Collaboration opportunities (or reports of such collaborations) with other educational/cultural institutions such as colleges and universities, historical societies, museums, professional or trade associations, public schools k-12, social agencies, etc.

COLLABORATION OPPORTUNITIES (OR REPORTS OF SUCH COLLABORATIONS) WITH OTHER EDUCATIONAL/CULTURAL INSTITUTIONS SUCH AS COLLEGES AND UNIVERSITIES, HISTORICAL SOCIETIES, MUSEUMS, PROFESSIONAL OR TRADE ASSOCIATIONS, PUBLIC SCHOOLS K-12, SOCIAL AGENCIES, ETC.

INTRODUCTION


College and university professors need ongoing opportunities for professional development in an era of rapid and continuous change. However, higher education institutions have limited resources to invest in their faculty as programs to work with diverse student populations, technology, and new initiatives compete for limited discretionary funds. In this context, collaboration is a powerful vehicle to promote faculty learning and professional development and an effective way to maximize the impact of institutional investments in faculty. Collaborative faculty development can help to maintain a dynamic institutional climate that sustains good faculty and ultimately promotes a healthy learning environment for students. Collaboration also requires individuals and institutions to step out of the comfort zones where they usually operate quite autonomously. To achieve the benefits that collaboration promises, the parties involved must learn how to work productively in tandem with others.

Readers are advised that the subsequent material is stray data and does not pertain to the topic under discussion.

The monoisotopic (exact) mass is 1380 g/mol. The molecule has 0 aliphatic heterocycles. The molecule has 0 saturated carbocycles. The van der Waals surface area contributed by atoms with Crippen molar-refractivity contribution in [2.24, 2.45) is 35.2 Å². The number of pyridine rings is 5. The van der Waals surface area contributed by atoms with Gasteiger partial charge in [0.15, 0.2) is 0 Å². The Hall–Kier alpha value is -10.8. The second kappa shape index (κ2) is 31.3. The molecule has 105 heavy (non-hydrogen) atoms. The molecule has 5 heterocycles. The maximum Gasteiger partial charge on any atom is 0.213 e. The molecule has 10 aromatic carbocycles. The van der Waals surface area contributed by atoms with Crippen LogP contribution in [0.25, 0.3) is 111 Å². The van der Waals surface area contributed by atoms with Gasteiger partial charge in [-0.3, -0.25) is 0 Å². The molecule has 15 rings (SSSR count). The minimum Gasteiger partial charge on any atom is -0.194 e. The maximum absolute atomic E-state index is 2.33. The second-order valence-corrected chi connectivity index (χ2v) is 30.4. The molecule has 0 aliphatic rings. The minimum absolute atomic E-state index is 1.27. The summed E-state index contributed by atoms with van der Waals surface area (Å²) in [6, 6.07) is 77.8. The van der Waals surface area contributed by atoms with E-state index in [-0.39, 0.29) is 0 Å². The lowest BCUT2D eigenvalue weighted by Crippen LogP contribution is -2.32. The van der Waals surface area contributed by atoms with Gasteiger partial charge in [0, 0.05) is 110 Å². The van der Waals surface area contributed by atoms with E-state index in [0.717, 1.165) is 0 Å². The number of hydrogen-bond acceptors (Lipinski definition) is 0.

This article examines collaborative activities supported by the Andrew W. Mellon Foundation through its Faculty Career Enhancement (FCE) grant program. The grant program, which funded activities at twenty-three liberal arts colleges, led to the development of a variety of strategies to support faculty across the academic life cycle. Here we focus specifically on collaborative initiatives that emerged from the program and discuss their objectives, outcomes, and benefits. This research is drawn from examples at liberal arts colleges, but many of the faculty development model lessons learned here are very relevant to the efforts of other kinds of colleges. The article also shares lessons learned that can help other faculty groups and institutions to form collaborations that are productive, long-lasting, and successful.

During the 2006–7 academic year, we studied the implementation and impact of the Mellon Faculty Career Enhancement program in three ways. With the permission and cooperation of the institutions and the foundation, we reviewed proposals and annual reports submitted by the twenty-three institutions to the foundation. We surveyed chief academic officers of all twenty-three colleges concerning their institution’s involvement with the FCE program. Finally, we interviewed program participants, program leaders, and chief academic officers at eleven of the twenty-three participating colleges. We gathered information on the specific activities of FCE participants, project outcomes, and insights gained from implementing the FCE program within and across institutions. We made a special effort to understand the collaborative activities the FCE program facilitated. We used qualitative analysis methods to identify key themes, patterns, and insights that would be useful to other institutions and individuals interested in collaborative approaches to faculty development.